A Complete Overview of the New FDA Nutrition Facts Food Label

The New and Improved FDA Food Label - A Registered Dietitian's Review

Learning about exactly what’s in the food we buy can be overwhelming. Fortunately, the old food labels are getting a facelift and will be easier to interpret and understand. 

The nutrition facts label mandated by the Food and Drug Administration (FDA) is a tool that can help you make improved, more informed food choices. As of July 26, 2018, a new food label is being phased in and by January 1, 2021, the old food label will be completely phased out. 

In this article, I’ll be reviewing the newly updated nutrition facts food label (including the changes that will impact you the most).

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This is the NEW nutrition facts food label compared to the old one.
OLD food label on the left; NEW food label on the right.

Serving Size

Underneath the bold “Nutrition Facts” title is the number of servings in the product plus the size of a single serving. The single serving size is considered the realistic amount you will eat of the food.

For example, in a bag of chips, the serving size may be 15 chips, while the servings per package is 10 (or 150 chips). This means there are 10 servings of 15 chips in the bag. In fact, the single serving size is very important because the rest of the information on the food label is based on this portion.

RELATED: Food Portion Sizes: What You Need To Know for Weight Loss Success


Next, under the serving size, is the number of calories in a single serving. On the new label, this information is enlarged and in bold print to make it easier to find.

In our chip example, if the calorie number is 180, it means that you will get 180 calories after eating 15 chips.

Total Fat 

The total amount of fat in a serving is the number next to the bold title “Total Fat” and listed in grams (g). Just like in the old food label, the amount of saturated fat and trans fat in the food are detailed underneath. This helps you know how much unhealthy fats are in the food.

Some companies also show the healthy fats, such as polyunsaturated and monounsaturated fat, but these are not required. All types of fat detailed under the “Total Fat” title are already included in the total. As a rule of thumb, I always recommend limiting your intake of unhealthy fats.

Cholesterol and Sodium

The total amount of cholesterol and sodium in one serving of the food is listed in milligrams (mg).

Aim to limit foods to less than 200 mg of cholesterol and less than 2300 mg of sodium per day for a healthy heart.

Total Carbohydrate

The total amount of carbohydrates is displayed in bold and listed in grams (g). Similar to fats, the types of carbohydrates, such as fiber and added sugars, are listed underneath and included in this total.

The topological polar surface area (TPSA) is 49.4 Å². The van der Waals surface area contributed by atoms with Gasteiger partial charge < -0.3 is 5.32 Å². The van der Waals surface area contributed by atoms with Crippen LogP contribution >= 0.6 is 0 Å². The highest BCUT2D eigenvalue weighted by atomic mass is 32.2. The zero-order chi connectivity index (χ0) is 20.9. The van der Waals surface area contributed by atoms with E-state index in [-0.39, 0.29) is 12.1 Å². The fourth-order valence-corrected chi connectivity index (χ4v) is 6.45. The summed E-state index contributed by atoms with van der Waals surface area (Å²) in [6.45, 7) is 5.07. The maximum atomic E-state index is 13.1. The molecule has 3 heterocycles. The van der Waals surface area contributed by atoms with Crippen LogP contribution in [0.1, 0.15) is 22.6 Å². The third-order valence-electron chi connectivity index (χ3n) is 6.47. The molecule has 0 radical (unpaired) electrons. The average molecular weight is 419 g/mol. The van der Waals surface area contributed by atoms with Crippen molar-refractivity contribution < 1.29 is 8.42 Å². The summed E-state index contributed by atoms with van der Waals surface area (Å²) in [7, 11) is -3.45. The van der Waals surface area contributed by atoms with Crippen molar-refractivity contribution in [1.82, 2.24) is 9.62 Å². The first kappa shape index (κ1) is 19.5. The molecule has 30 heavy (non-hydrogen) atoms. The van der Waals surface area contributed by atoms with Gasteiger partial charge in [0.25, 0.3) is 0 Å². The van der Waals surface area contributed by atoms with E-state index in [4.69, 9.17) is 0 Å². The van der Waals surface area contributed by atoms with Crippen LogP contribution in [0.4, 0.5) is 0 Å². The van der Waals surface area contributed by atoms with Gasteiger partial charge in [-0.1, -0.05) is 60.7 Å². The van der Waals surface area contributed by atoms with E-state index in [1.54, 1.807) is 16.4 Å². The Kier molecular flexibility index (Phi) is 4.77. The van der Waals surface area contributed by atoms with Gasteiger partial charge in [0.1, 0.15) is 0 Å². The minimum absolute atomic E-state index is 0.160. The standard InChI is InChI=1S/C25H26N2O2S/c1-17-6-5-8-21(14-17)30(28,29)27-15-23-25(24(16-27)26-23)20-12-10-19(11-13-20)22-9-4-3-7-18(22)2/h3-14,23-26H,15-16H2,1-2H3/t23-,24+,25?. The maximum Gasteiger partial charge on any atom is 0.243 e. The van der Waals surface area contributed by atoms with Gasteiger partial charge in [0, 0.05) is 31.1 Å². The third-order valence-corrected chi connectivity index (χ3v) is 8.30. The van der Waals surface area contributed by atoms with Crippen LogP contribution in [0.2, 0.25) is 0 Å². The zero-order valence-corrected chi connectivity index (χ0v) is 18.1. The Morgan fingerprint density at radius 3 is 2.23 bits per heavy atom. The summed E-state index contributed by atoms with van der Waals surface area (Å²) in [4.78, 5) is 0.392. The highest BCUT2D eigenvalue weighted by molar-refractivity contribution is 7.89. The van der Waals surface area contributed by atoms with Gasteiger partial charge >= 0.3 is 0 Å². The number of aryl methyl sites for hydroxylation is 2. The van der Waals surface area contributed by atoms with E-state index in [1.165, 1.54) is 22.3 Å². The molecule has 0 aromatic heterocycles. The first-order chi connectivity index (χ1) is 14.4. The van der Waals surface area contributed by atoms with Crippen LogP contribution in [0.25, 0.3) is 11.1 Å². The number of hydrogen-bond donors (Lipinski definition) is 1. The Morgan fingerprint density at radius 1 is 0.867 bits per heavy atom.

It’s recommended to keep your intake of added sugars to less than 10% of your total calories. If you are following a 2000 calorie diet, that means less than 50 g of added sugar daily (each gram of sugar equals 4 calories).

RELATED: Hidden Sugars In Your Foods: Here’s What You Need To Know


The last bold title is for protein, also listed in grams (g).

The recommendation is to get 10-15% of your calories from protein, which is 50 to 75 g per day for a 2000 calorie diet.

Vitamins and Minerals

The bottom section of the label has micronutrients, also known as vitamins and minerals.

The required listings are vitamin D, calcium, Iron, and potassium. With this in mind, some companies choose to list more.

RELATED: Multivitamins for Children: 4 Things To Consider

% Daily Value

Along the right side of the label, you will see percentages. For fat and carbohydrate, the percentages show the amount of the recommended intake, for a 2,000 calorie diet, you will meet when eating one serving of the food.

On the other hand, for cholesterol, sodium, and the vitamins and minerals, the percentage represents your total recommended intake for the day, regardless of calorie intake.

For example, if the % daily value for cholesterol is 10%, this means that one serving of this food will give you 10% of the 200 mg limit for the day, which is 20 mg.

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I’ll admit it, reading the nutrition facts label can be confusing. Fortunately, the new label changes are designed to make nutrition facts easier to read and understand.

Honestly, reading the label to make educated food choices for you and your family is a skill that takes practice. Before going to the store, I recommend you take a few minutes to look over the labels in your pantry at home.

Once you feel comfortable finding and understanding this information, you’ll be ready to take your new skill to the grocery store!

For more information about reading food labels, visit fda.gov.

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Sarah Trinajstich, RD, IBCLC
Hi, my name is Sarah Trinajstich. I'm a registered dietitian and an international board-certified lactation consultant. I received my bachelor's degree and completed my dietetic internship at California State University Long Beach. I then completed my lactation consultant education at the University San Diego Extension. I believe in the power of good nutrition from the moment of conception and the importance of breastfeeding, not only for babies nutrition but for the bonding and physical benefits to baby and mom. There is no greater satisfaction for me than to help a mother and her baby breastfeed successfully. Breastfeeding is more than what the body does without thinking. It involves skills that mom and baby learn together. I look forward to help ease the learning curve!